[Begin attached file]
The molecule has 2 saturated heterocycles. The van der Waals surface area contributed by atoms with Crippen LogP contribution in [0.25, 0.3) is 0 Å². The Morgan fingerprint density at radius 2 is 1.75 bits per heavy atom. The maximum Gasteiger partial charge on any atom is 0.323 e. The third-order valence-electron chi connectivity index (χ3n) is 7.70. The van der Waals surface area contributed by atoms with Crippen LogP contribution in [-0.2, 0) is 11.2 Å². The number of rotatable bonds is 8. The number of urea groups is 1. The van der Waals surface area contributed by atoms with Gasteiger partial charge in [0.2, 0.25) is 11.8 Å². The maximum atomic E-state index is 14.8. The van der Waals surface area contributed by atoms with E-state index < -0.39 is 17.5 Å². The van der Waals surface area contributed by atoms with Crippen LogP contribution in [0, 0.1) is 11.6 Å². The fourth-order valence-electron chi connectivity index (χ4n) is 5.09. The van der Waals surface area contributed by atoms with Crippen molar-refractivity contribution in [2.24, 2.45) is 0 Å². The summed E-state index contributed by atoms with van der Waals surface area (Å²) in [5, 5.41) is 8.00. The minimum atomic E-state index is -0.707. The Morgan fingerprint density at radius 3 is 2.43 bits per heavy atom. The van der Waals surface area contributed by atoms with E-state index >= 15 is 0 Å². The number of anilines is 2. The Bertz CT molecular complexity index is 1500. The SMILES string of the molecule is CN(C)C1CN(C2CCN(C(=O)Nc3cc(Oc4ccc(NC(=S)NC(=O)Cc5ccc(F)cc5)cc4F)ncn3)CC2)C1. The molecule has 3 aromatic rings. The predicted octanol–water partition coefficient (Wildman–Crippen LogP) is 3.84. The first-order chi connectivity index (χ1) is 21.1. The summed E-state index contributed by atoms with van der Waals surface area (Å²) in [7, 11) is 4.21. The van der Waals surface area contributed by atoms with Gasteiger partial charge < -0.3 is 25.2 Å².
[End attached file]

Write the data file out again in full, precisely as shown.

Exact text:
The molecule has 2 saturated heterocycles. The van der Waals surface area contributed by atoms with Crippen LogP contribution in [0.25, 0.3) is 0 Å². The Morgan fingerprint density at radius 2 is 1.75 bits per heavy atom. The maximum Gasteiger partial charge on any atom is 0.323 e. The third-order valence-electron chi connectivity index (χ3n) is 7.70. The van der Waals surface area contributed by atoms with Crippen LogP contribution in [-0.2, 0) is 11.2 Å². The number of rotatable bonds is 8. The number of urea groups is 1. The van der Waals surface area contributed by atoms with Gasteiger partial charge in [0.2, 0.25) is 11.8 Å². The maximum atomic E-state index is 14.8. The van der Waals surface area contributed by atoms with E-state index < -0.39 is 17.5 Å². The van der Waals surface area contributed by atoms with Crippen LogP contribution in [0, 0.1) is 11.6 Å². The fourth-order valence-electron chi connectivity index (χ4n) is 5.09. The van der Waals surface area contributed by atoms with Crippen molar-refractivity contribution in [2.24, 2.45) is 0 Å². The summed E-state index contributed by atoms with van der Waals surface area (Å²) in [5, 5.41) is 8.00. The minimum atomic E-state index is -0.707. The Morgan fingerprint density at radius 3 is 2.43 bits per heavy atom. The van der Waals surface area contributed by atoms with E-state index >= 15 is 0 Å². The number of anilines is 2. The Bertz CT molecular complexity index is 1500. The SMILES string of the molecule is CN(C)C1CN(C2CCN(C(=O)Nc3cc(Oc4ccc(NC(=S)NC(=O)Cc5ccc(F)cc5)cc4F)ncn3)CC2)C1. The molecule has 3 aromatic rings. The predicted octanol–water partition coefficient (Wildman–Crippen LogP) is 3.84. The first-order chi connectivity index (χ1) is 21.1. The summed E-state index contributed by atoms with van der Waals surface area (Å²) in [7, 11) is 4.21. The van der Waals surface area contributed by atoms with Gasteiger partial charge < -0.3 is 25.2 Å².